// (However, for ball joints, this axis is adjusted each time step; initial value does not really matter in my particular game.)
      motor.setAxis(0, 2, 1, 0, 0);
      motor.setParam(Ode.dParamVel, 0);
      motor.setParam(Ode.dParamFMax, 0); /* 100000); */

      // Axis 1 anchored to nodeA, roteates along +Y axis (= forwards, in my game) of parent limb.
      // (However, for ball joints, this axis is adjusted each time step; initial value does not really matter in my particular game.)
      if (numAxes > 1) {
         motor.setAxis(1, 2, 0, 1, 0);
         motor.setParam(Ode.dParamVel2, 0);
         motor.setParam(Ode.dParamFMax2, 0);

      // Axis 2 anchored to nodeB, roteates along +Z axis  (= up, in my game) of child limb.
      // (This axis is kept as is throughout the game, since it's relative to the child limb and is supposed to be that all the time.)
      if (numAxes > 2) {
         motor.setAxis(2, 1, 0, 0, 1);
         motor.setParam(Ode.dParamVel3, 0);
         motor.setParam(Ode.dParamFMax3, 0);

      return motor;

Below is some more code that shows how I update the motor's axes to rotate the ragdoll's limbs to match the ragdoll's intended posture.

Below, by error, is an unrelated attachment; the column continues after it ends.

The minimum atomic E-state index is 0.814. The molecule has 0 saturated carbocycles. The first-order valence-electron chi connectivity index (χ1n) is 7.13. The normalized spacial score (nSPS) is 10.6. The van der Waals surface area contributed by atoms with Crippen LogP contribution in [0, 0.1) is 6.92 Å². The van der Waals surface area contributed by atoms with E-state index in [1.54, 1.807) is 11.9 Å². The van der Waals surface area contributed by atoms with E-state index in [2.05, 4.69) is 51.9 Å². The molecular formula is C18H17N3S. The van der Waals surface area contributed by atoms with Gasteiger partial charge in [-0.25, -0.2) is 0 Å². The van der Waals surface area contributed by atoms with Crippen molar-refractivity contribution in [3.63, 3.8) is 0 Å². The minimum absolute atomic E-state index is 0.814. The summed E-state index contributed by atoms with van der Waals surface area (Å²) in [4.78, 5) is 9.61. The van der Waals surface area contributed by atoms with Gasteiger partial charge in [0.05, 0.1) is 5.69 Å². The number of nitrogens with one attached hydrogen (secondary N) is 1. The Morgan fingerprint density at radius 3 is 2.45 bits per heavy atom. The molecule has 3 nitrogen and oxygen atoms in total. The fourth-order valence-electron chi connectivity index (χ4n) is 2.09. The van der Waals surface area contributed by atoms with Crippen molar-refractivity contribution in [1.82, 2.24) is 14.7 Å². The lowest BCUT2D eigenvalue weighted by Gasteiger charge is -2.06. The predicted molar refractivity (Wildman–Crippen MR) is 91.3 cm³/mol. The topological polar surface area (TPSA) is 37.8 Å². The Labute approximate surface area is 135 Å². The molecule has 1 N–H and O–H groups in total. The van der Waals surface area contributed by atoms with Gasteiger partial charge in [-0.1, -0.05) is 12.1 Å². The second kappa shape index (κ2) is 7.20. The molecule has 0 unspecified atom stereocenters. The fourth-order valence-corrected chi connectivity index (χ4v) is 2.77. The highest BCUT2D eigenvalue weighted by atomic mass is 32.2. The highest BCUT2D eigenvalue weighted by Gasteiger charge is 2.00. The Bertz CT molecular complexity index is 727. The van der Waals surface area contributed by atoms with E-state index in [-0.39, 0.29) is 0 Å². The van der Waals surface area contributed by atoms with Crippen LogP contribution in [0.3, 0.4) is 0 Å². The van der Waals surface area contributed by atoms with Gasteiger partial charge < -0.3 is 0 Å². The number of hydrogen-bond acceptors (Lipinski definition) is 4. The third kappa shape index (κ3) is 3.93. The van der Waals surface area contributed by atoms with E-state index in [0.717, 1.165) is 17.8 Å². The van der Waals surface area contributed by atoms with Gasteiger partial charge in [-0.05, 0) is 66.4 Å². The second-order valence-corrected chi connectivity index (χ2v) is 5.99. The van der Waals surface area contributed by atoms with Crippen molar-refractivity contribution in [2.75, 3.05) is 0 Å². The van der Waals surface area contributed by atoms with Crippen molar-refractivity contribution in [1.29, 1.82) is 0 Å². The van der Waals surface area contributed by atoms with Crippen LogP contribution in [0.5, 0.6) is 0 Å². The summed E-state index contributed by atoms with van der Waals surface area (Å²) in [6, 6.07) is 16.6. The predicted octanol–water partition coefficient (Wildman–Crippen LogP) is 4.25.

// (__goodAxis and __evilAxis are updated each time step, as appropriate, for each ragdoll limb.
      // I suppose you need not do this more than once though.)

      // Align the node's motor's axis 0 so the motor rotates the node towards
      // its desired direction.
      nodeState.motor.setAxis(0, 1, __goodAxis.x, __goodAxis.y, __goodAxis.z);

      // Align the motor's axis 1 so the motor reduces undesired rotation.
      __actualDown.cross(__goodAxis, __evilAxis);
      nodeState.motor.setAxis(1, 1, -__evilAxis.x, -__evilAxis.y, -__evilAxis.z);

      // Update the angular velocity and max torque the motor applies around the two axes.
      nodeState.motor.setParam(Ode.dParamVel, nodeState.maxAngVel); // rotate towards desired orientation
      nodeState.motor.setParam(Ode.dParamFMax, nodeState.torque);
      nodeState.motor.setParam(Ode.dParamVel2, 0); // elliminate undesired angular velocity, reduce it to 0
      nodeState.motor.setParam(Ode.dParamFMax2, 1000);

Hope this helps,

I don't know it from the top of my head… what's missing in the jME Physics joints? Friction? Should be easy to add, no?


You could probably use the Hinge joint's built in engine and add friction via

JointAxis.setDesiredVelocity(0), and

JointAxis.setAvailableAcceleration( your-cohice-of-max-friction-force ).

If you, as you said, want to apply some additional_torque to this hinge joint (in addition to friction torque), I suppose you should

  1. if the additional_torque applied is greater than the friction force, subtract the friction force from the additional_torque, and set the desired angular speed to whatever that additional_torque tries to achieve, or